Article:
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matt grime

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  1. matt grime


    If a function is self inverse then its graph is invariant under reflection in the line y=x. That IS the answer to your question. And for whoeever said that f(x)=x is the only self inverse function, can I suggest f(x)=-x, or f(x)=1-x, or how about f(x)=2-x. Spotting a pattern? What about all the graphs of these? They're all invariant under reflection in the line y=x.
  2. matt grime


    Your arguement fails because you don't understand the meanings of any of the terms involved. With the usual identification of the power set with the set of all functions to {0,1}, then cardP(X) = 2^cardP{X}, which is extended to the transfinite case by anology.
  3. You see that's where everyone but you disagrees. You don't get to change N. You can create whatever you care for, but it (probably) won't replace the naturals as we know them. We have a simple set of rules for the naturals, and there is no need to change them. You may create something new and different, but stop trying to sell them as "the natural numbers", because they aren't. Sometimes definitions do change over time, for many different reasons: some used to consider 1 a prime, now we do not. I doubt that you are going to change the definition of the naturals.
  4. matt grime


    No, the inverse function is not 1/f. If f is its own inverse (NOT RECIPROCAL) and you know the graph of f inverse is the graph of f reflected in the line y=x, then surely you can see that the graph of f must be unchanged afer reflection in that line.
  5. matt grime


    The domain is not the continuous thing, the function is. Riemann integration is the integration you are doing. Every continuous function on an interval [a,b] can be integrated. Sometimes that integral can be expressed as in general terms as a nice function like the thing you're integrating: eg integral of 2x is x^2 + k for some k. We say it is an elementary integral if we can find a function that differentiates to give the thing we are integrating (the integrand). Mostly that isn't true though. exp and log are inverse functions between R and R+.
  6. matt grime


    Also, since every constructed model of the Real Numbers I can think of is done from taking the Naturals, adding inverses, localizing, and then completing or some other analytic process, we can assume that 2 "exists", and that base two expansions are valid. Clearly the smallest infinite cardinal is that of the Natural numbers, and we say that anything with cardinality equal to them has card aleph-0. So it "exists". If one allows the axiom of choice to be true then we can create a system of (small) transfinite numbers quite easily.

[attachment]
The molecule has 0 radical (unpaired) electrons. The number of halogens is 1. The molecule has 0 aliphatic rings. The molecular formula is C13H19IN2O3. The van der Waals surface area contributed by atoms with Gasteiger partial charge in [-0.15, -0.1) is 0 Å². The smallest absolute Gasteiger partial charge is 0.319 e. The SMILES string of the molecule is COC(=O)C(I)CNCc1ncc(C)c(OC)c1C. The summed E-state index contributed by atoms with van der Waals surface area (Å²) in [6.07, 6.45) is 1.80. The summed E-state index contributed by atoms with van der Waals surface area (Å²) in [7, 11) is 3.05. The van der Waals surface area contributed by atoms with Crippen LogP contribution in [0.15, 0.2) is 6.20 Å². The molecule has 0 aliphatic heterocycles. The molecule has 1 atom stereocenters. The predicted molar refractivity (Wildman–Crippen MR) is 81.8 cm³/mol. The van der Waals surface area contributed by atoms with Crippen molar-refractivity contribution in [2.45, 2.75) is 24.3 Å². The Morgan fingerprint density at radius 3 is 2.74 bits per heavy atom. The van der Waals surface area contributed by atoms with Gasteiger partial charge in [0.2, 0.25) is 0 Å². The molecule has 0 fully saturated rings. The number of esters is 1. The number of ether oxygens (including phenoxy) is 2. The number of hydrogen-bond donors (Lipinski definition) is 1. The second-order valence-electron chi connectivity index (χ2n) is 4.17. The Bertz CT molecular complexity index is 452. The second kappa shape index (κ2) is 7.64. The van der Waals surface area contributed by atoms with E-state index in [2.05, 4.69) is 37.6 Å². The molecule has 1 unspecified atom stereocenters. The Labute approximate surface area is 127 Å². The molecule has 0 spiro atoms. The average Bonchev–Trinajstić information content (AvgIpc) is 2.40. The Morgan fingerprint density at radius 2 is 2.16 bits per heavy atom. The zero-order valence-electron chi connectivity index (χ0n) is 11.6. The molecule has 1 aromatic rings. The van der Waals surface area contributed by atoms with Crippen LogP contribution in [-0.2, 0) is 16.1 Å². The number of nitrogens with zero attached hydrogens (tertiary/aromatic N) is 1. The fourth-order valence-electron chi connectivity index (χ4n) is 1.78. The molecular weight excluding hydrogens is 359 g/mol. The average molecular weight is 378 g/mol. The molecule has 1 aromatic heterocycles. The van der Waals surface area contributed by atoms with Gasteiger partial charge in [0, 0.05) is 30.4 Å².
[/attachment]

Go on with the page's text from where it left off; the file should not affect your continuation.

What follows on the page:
7. matt grime


    Because, in its domain (strictly positive Reals) it is continuous, and hence Riemann integrable.
  8. I am not sure that I would say this approach is remotely sound. It is philosophically dubious, and mathematically unnecessary, and since at no point do you use the fact you are reducing mod 7 you should worry. the map n to 2n mod 10 isn't bijective for instance. The simple and better way is: suppose f(n)=f(m) then 2n=2m mod 7 ie 7 divides 2(n-m), as 2 and 7 are coprime, it must be that 7 divides n-m, ie n=m mod 7. Thus proving f is injective. f is surjective is now either trivial, by some larger result, or needs proving. Here is the larger result: if f is a function between two finite sets and f is injective, then f is surjective. proof: if f is not surjective, then there is some element not mapped to, hence, omitting this element, we can define a map that is injective from a set to one strictly smaller. by the pigeon hole principal this cannot be injective # so f was surjective. Or, we could say: Since 2 and 7 are coprime, there are integers a nd b such that 2a+7b=1. Let [n] be in Z_7, then 2an+7bn=1, ie 2an=n mod 7. n ws arbitrary hence the map is surjective.
  9. Doron, you are once more moving the goal posts. The proofs hold still because they are not written about *your* objects. If you change the meaning of all the terms in some proposition, then of course it will almost certainly fail to be true, but you don't get to do that and then tell others they are wrong. All that remains is in *your* system (one of so far no demonstrable value, in fact the exact opposite since so many things are false) the statement is not true. Truth depends only on the context, there is no absolute truth in mathematics. As a simple example of why your observation might not be true anyway: hte natural numbers possess an arithmetic, and we may define primes in them. I do not at any point use these properties in an inductive proof : that doesn't mean the induction is invalid in the system in which I am operating.
  10. "proofs by induction that are based only on the quantitative aspect of the Number concept" No they aren't. Proofs by induction are based upon the well-ordering principal, and do not *necessarily* make any reference to quantity, though in the natural numbers the well ordering statement is equivalent to the existence of a least element in any non-empty set, but it is not a necessary condition, merely a sufficient condition. That doesn't mean one cannot do induction without the natural numbers, nor does it mean that if we do not "examine" the "structure" of the natural numbers, whatever that may be, that proofs by induction fail to be true. Your "structure" concept has no bearing on proof by induction since all the properties of induction are only dependent on well-ordering. If you are about to redefine the concept of natural numbers so as they aren't well ordered, then you cannot talk about induction: it doesn't make it false since you are changing the premise on which it is founded and not using a well ordered set.
  11. In what sense are you using "times" and how does this affect the Reals? What exceptions to the usual field axioms, which we still presume hold for all other defined operations, do you now need to inttoduce in order to give a complete decription of all of the newly valid operations on he reals? NB I don't care about any handy wavy heuristic "real life" arguments, it is only the mathematical consistency that counts, especially as there is little "real life" about infinity when treated as a number in this casual fashion.